Rabbis Without Borders
Rabbis Without Borders is a dynamic forum for exploring contemporary issues in the Jewish world and beyond. Written by rabbis of different denominations, viewpoints, and parts of the country, Rabbis Without Borders is a project of Clal – The National Jewish Center for Learning and Leadership.
I have a weak knee, which may someday need to be replaced. I know the single most important thing I can do about this weakness is to strengthen my quadriceps — the muscles around the joint — through regular exercise. This will improve my chances to forestall, or even forego, knee replacement surgery.
I started thinking about my knee toward the end of December, while writing report card comments. In order to make specific suggestions for improvement, I issued “challenges for next semester” to students. For as long as I’ve been teaching, I’ve encouraged students to focus on the process of acquiring Torah knowledge; a student who struggles does not possess an inherent weakness, rather an opportunity to learn. My aim is to challenge students to read and analyze texts, to express their ideas and interpretations in writing and art, and to strengthen their commitment to the study of Torah.
I view my weak knee, undoubtedly the result of a combination of genetics and injury during a short-lived track career in high school, as a challenge to develop greater physical strength. Similarly, my students’ adolescent brains, which continue to develop for up to a decade after they leave my classroom, thrive on intellectual challenges.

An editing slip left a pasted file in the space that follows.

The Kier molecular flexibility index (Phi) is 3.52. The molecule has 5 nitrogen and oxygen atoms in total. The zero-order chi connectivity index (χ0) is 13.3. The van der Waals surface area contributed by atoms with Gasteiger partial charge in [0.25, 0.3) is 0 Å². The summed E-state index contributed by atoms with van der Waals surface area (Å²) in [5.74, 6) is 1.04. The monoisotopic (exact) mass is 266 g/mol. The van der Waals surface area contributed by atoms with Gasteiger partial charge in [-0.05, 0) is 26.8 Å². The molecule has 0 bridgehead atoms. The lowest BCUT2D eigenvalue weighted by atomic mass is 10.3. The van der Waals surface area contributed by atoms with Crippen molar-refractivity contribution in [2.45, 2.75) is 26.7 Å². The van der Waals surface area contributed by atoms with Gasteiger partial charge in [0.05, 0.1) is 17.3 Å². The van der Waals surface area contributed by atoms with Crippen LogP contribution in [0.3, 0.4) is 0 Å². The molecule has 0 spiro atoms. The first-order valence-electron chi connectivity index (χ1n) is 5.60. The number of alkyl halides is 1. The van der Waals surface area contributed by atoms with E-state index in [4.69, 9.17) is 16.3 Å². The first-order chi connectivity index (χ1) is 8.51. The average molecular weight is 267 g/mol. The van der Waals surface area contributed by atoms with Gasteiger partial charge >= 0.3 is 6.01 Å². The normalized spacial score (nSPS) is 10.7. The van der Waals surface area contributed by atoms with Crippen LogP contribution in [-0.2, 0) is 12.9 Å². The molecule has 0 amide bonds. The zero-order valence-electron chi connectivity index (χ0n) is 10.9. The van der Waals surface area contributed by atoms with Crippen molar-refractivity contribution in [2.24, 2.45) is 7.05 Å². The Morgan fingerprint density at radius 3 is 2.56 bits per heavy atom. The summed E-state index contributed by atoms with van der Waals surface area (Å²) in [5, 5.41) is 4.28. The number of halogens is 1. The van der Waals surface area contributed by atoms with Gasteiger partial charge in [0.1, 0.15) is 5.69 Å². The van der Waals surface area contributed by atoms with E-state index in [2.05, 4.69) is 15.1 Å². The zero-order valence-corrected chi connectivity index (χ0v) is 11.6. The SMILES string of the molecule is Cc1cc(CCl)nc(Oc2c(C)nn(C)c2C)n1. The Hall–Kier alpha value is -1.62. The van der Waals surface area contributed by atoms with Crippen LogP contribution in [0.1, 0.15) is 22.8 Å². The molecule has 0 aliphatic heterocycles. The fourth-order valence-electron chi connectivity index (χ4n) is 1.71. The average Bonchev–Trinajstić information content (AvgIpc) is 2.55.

Even my middle-aged brain possesses the potential to grow if engaged.
One year ago, I accepted my younger daughter’s suggestion to complete Pop Sugar’s 2015 Reading Challenge. As you may be able to see from the photograph, this list contained 50 categories, including a trilogy, for a total of 52 books in as many weeks. After submitting report cards to the registrar, I managed to surpass my reading goal by two books.
On December 31st, my daughter and I sat down together and mapped out our plan to accomplish the 2016 Reading Challenge, which consists of 40 categories and only 42 books. Undertaking this challenge as partners, we’re committed to keeping our minds nimble, to enriching our vocabularies, to engaging with ideas through words on a page.
Today is the first day of second semester, and I’m excited to recommend books to my students from the 2016 Reading Challenge list. I hope by sharing my challenges — both the intellectual and physical ones — I will serve as a role model for my students, by being a teacher who also strives to be a lifelong learner.
And I hope the cross-country runners will teach me how to strengthen my quads.
Pronunced: TORE-uh, Origin: Hebrew, the Five Books of Moses.